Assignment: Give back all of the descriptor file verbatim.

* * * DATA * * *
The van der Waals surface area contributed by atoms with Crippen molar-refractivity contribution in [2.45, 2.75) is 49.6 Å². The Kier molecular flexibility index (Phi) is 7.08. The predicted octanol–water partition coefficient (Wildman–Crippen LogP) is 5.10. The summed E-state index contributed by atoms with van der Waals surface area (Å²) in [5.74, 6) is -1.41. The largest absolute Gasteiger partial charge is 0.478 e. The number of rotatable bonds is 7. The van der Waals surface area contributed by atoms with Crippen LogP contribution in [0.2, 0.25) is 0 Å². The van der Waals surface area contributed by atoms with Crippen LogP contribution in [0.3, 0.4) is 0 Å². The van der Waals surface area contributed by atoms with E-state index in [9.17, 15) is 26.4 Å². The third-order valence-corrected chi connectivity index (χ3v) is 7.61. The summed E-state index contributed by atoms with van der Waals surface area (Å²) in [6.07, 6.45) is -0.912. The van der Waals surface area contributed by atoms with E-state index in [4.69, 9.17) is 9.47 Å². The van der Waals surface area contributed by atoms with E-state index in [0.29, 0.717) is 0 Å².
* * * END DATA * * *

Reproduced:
The van der Waals surface area contributed by atoms with Crippen molar-refractivity contribution in [2.45, 2.75) is 49.6 Å². The Kier molecular flexibility index (Phi) is 7.08. The predicted octanol–water partition coefficient (Wildman–Crippen LogP) is 5.10. The summed E-state index contributed by atoms with van der Waals surface area (Å²) in [5.74, 6) is -1.41. The largest absolute Gasteiger partial charge is 0.478 e. The number of rotatable bonds is 7. The van der Waals surface area contributed by atoms with Crippen LogP contribution in [0.2, 0.25) is 0 Å². The van der Waals surface area contributed by atoms with Crippen LogP contribution in [0.3, 0.4) is 0 Å². The van der Waals surface area contributed by atoms with E-state index in [9.17, 15) is 26.4 Å². The third-order valence-corrected chi connectivity index (χ3v) is 7.61. The summed E-state index contributed by atoms with van der Waals surface area (Å²) in [6.07, 6.45) is -0.912. The van der Waals surface area contributed by atoms with E-state index in [4.69, 9.17) is 9.47 Å². The van der Waals surface area contributed by atoms with E-state index in [0.29, 0.717) is 0 Å².